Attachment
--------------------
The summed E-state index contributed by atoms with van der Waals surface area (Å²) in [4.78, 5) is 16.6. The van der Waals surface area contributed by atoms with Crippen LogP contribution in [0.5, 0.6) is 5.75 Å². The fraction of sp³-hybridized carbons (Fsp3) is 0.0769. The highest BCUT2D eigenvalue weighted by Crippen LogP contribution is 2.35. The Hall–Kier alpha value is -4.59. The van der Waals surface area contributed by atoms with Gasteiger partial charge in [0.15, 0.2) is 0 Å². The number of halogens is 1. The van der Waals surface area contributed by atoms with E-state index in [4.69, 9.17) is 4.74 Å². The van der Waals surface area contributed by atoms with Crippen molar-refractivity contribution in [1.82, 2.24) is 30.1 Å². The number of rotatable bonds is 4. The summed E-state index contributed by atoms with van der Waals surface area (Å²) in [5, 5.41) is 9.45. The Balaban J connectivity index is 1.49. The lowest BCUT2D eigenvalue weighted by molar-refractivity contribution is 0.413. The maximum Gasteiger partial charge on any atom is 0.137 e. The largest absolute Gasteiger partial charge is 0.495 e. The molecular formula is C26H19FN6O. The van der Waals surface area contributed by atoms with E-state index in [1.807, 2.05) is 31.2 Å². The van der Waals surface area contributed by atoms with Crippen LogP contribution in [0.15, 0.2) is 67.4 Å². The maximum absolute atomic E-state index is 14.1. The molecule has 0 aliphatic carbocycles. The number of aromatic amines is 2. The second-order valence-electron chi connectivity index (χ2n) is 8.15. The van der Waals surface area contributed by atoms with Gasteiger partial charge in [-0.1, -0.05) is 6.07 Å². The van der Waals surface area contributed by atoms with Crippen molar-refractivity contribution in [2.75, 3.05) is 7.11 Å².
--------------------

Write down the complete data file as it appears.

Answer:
The summed E-state index contributed by atoms with van der Waals surface area (Å²) in [4.78, 5) is 16.6. The van der Waals surface area contributed by atoms with Crippen LogP contribution in [0.5, 0.6) is 5.75 Å². The fraction of sp³-hybridized carbons (Fsp3) is 0.0769. The highest BCUT2D eigenvalue weighted by Crippen LogP contribution is 2.35. The Hall–Kier alpha value is -4.59. The van der Waals surface area contributed by atoms with Gasteiger partial charge in [0.15, 0.2) is 0 Å². The number of halogens is 1. The van der Waals surface area contributed by atoms with E-state index in [4.69, 9.17) is 4.74 Å². The van der Waals surface area contributed by atoms with Crippen molar-refractivity contribution in [1.82, 2.24) is 30.1 Å². The number of rotatable bonds is 4. The summed E-state index contributed by atoms with van der Waals surface area (Å²) in [5, 5.41) is 9.45. The Balaban J connectivity index is 1.49. The lowest BCUT2D eigenvalue weighted by molar-refractivity contribution is 0.413. The maximum Gasteiger partial charge on any atom is 0.137 e. The largest absolute Gasteiger partial charge is 0.495 e. The molecular formula is C26H19FN6O. The van der Waals surface area contributed by atoms with E-state index in [1.807, 2.05) is 31.2 Å². The van der Waals surface area contributed by atoms with Crippen LogP contribution in [0.15, 0.2) is 67.4 Å². The maximum absolute atomic E-state index is 14.1. The molecule has 0 aliphatic carbocycles. The number of aromatic amines is 2. The second-order valence-electron chi connectivity index (χ2n) is 8.15. The van der Waals surface area contributed by atoms with Gasteiger partial charge in [-0.1, -0.05) is 6.07 Å². The van der Waals surface area contributed by atoms with Crippen molar-refractivity contribution in [2.75, 3.05) is 7.11 Å².